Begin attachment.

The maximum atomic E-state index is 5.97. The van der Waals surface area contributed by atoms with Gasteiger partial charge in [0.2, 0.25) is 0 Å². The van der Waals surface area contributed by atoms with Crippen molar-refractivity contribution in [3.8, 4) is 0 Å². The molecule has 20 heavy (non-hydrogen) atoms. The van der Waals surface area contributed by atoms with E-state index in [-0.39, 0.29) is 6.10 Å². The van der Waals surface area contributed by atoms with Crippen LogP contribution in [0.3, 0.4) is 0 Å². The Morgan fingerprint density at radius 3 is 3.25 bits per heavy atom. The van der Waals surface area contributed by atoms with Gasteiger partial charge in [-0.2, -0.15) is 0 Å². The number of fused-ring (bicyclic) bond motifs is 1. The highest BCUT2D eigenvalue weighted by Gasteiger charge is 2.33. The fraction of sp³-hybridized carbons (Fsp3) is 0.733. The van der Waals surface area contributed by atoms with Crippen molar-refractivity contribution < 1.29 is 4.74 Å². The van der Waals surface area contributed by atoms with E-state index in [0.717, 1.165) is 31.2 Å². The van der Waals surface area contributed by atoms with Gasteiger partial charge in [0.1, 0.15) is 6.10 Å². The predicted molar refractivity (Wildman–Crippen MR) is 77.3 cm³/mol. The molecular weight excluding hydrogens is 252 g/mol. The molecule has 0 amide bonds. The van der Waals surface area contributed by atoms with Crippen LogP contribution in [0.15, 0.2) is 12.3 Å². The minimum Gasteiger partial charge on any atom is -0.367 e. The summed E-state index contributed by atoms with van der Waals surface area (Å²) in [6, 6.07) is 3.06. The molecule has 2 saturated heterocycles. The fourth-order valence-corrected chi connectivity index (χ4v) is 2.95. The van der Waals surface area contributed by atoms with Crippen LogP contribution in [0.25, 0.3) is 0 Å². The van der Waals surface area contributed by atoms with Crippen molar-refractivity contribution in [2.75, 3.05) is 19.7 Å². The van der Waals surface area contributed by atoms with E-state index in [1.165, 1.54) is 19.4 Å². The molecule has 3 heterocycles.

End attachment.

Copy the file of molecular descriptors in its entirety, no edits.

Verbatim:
The maximum atomic E-state index is 5.97. The van der Waals surface area contributed by atoms with Gasteiger partial charge in [0.2, 0.25) is 0 Å². The van der Waals surface area contributed by atoms with Crippen molar-refractivity contribution in [3.8, 4) is 0 Å². The molecule has 20 heavy (non-hydrogen) atoms. The van der Waals surface area contributed by atoms with E-state index in [-0.39, 0.29) is 6.10 Å². The van der Waals surface area contributed by atoms with Crippen LogP contribution in [0.3, 0.4) is 0 Å². The Morgan fingerprint density at radius 3 is 3.25 bits per heavy atom. The van der Waals surface area contributed by atoms with Gasteiger partial charge in [-0.2, -0.15) is 0 Å². The number of fused-ring (bicyclic) bond motifs is 1. The highest BCUT2D eigenvalue weighted by Gasteiger charge is 2.33. The fraction of sp³-hybridized carbons (Fsp3) is 0.733. The van der Waals surface area contributed by atoms with Crippen molar-refractivity contribution < 1.29 is 4.74 Å². The van der Waals surface area contributed by atoms with E-state index in [0.717, 1.165) is 31.2 Å². The van der Waals surface area contributed by atoms with Gasteiger partial charge in [0.1, 0.15) is 6.10 Å². The predicted molar refractivity (Wildman–Crippen MR) is 77.3 cm³/mol. The molecular weight excluding hydrogens is 252 g/mol. The molecule has 0 amide bonds. The van der Waals surface area contributed by atoms with Crippen LogP contribution in [0.15, 0.2) is 12.3 Å². The minimum Gasteiger partial charge on any atom is -0.367 e. The summed E-state index contributed by atoms with van der Waals surface area (Å²) in [6, 6.07) is 3.06. The molecule has 2 saturated heterocycles. The fourth-order valence-corrected chi connectivity index (χ4v) is 2.95. The van der Waals surface area contributed by atoms with Crippen LogP contribution in [0.25, 0.3) is 0 Å². The van der Waals surface area contributed by atoms with Crippen molar-refractivity contribution in [2.75, 3.05) is 19.7 Å². The van der Waals surface area contributed by atoms with E-state index in [1.165, 1.54) is 19.4 Å². The molecule has 3 heterocycles.